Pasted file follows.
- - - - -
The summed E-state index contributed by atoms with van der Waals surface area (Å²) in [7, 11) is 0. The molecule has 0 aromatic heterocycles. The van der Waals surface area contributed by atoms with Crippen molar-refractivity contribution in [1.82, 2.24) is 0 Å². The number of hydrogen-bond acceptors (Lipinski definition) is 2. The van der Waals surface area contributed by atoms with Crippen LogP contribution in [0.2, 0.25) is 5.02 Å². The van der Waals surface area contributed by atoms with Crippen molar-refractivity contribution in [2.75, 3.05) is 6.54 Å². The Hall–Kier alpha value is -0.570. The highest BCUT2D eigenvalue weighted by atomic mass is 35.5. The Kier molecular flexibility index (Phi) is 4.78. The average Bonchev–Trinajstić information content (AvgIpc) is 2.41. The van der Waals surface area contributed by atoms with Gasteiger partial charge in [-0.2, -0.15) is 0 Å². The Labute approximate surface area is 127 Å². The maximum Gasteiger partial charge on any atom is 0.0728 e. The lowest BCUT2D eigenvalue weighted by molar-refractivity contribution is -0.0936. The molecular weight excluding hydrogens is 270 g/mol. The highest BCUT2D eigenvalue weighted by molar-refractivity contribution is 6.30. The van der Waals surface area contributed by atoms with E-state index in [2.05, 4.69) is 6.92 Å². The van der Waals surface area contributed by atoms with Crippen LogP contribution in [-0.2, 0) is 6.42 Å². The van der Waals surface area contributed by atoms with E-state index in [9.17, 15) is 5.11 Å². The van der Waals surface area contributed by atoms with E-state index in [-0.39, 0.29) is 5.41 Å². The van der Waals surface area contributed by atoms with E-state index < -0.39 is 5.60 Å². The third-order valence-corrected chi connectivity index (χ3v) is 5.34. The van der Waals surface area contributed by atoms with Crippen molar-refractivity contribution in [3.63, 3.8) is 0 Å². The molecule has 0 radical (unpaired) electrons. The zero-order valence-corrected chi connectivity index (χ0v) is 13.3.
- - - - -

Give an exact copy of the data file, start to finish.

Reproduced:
The summed E-state index contributed by atoms with van der Waals surface area (Å²) in [7, 11) is 0. The molecule has 0 aromatic heterocycles. The van der Waals surface area contributed by atoms with Crippen molar-refractivity contribution in [1.82, 2.24) is 0 Å². The number of hydrogen-bond acceptors (Lipinski definition) is 2. The van der Waals surface area contributed by atoms with Crippen LogP contribution in [0.2, 0.25) is 5.02 Å². The van der Waals surface area contributed by atoms with Crippen molar-refractivity contribution in [2.75, 3.05) is 6.54 Å². The Hall–Kier alpha value is -0.570. The highest BCUT2D eigenvalue weighted by atomic mass is 35.5. The Kier molecular flexibility index (Phi) is 4.78. The average Bonchev–Trinajstić information content (AvgIpc) is 2.41. The van der Waals surface area contributed by atoms with Gasteiger partial charge in [-0.2, -0.15) is 0 Å². The Labute approximate surface area is 127 Å². The maximum Gasteiger partial charge on any atom is 0.0728 e. The lowest BCUT2D eigenvalue weighted by molar-refractivity contribution is -0.0936. The molecular weight excluding hydrogens is 270 g/mol. The highest BCUT2D eigenvalue weighted by molar-refractivity contribution is 6.30. The van der Waals surface area contributed by atoms with E-state index in [2.05, 4.69) is 6.92 Å². The van der Waals surface area contributed by atoms with Crippen LogP contribution in [-0.2, 0) is 6.42 Å². The van der Waals surface area contributed by atoms with E-state index in [9.17, 15) is 5.11 Å². The van der Waals surface area contributed by atoms with E-state index in [-0.39, 0.29) is 5.41 Å². The van der Waals surface area contributed by atoms with E-state index < -0.39 is 5.60 Å². The third-order valence-corrected chi connectivity index (χ3v) is 5.34. The van der Waals surface area contributed by atoms with Crippen molar-refractivity contribution in [3.63, 3.8) is 0 Å². The molecule has 0 radical (unpaired) electrons. The zero-order valence-corrected chi connectivity index (χ0v) is 13.3.